271). Causes of Obesity According to the USDA, at the start of century 21st American people have increased their daily caloric intake by consuming five hundred calories more than in 1970. As cited by Whitney & Rolfes (2011), there are many recognized causes of obesity such as genetics, environment, culture, socioeconomic, and metabolism among others; but the cause most evident is that food intake is higher than the calories burned in physical activity. Excess of energy from food is stored in the body as fat causing an increase of weight. During the course of the last 40 years, obesity has grown enormously in the United States and the rates remain on the rise (pgs.
Obesity in the United State has increasingly been cited as major health issue. Findings from the National Health and Nutrition Examination Survey show that the proportion of adults who are obese has more than doubled from 15% in 1971–1974 to 34% In 2003–2006 for adults 20-74 years.In 1990, obese adults made up less than 15 percent of the population in most US states however by the year 2010 , 36 states had obesity rates of 25 percent or higher and 12 of those states had obesity of 30 percent or higher (CDCP 2012). Cutler et al. (2006) suggested that increases in food consumptions prompted by falling cost of food is the major cause behind the surge in obesity since 1980. A study of pricing effects on food choices shows that price reduction strategies promote the choice of targeted foods by lowering their cost relative to alternate food choices (Jacobson and Brownell 2000).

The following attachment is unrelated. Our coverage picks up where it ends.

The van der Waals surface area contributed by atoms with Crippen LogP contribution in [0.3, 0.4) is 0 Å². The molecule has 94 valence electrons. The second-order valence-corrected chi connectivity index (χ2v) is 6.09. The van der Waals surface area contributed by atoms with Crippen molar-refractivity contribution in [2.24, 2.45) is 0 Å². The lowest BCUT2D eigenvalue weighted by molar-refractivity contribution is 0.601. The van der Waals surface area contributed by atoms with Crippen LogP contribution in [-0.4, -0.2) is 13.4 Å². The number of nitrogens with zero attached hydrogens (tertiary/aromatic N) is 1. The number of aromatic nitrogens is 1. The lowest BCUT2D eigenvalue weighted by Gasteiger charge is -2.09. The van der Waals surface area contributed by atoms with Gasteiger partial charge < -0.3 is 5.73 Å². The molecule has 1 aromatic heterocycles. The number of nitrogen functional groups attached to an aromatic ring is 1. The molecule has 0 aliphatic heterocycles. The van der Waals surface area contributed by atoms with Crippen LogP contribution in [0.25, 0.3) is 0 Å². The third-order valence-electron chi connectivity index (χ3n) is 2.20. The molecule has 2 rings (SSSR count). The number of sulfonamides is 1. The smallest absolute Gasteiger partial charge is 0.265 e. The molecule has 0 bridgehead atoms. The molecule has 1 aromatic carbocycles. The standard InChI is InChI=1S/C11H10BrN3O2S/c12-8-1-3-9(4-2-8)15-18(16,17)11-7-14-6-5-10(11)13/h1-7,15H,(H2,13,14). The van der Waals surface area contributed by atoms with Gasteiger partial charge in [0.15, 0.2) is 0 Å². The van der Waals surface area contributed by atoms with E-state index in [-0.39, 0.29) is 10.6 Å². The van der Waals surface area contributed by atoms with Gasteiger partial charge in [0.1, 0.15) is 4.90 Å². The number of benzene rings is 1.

Around the world, over one billion adults and more than 10% of children are considered to obese. As the World Health Organization predicts, the number of obese children will increase to 700 million and nearly 2.3 billion adults by 2015. In addition, childhood obesity is correlated with a higher probability of becoming obese adults, premature death, and disability (Kaltra, De Sousa, Sonavane, & Shah, 2013). Many researchers believe that racial composition of communities associated with obesity and that obesity has a big impact on various subgroups in the United States. In a study, the researchers compared the mean body mass index values among the popular races.
By the year 2020, more than 3.5% of the North American, and 4.4% of the European population is projected to be aged 80 years and over. The fastest increase in the elderly population will take place in the Asian region. Whereas the elderly population of Sweden and of the United Kingdomis expected to increase by 33 and 45%, respectively, the corresponding increase in a number of Asian countries will be between 200 and 400%.
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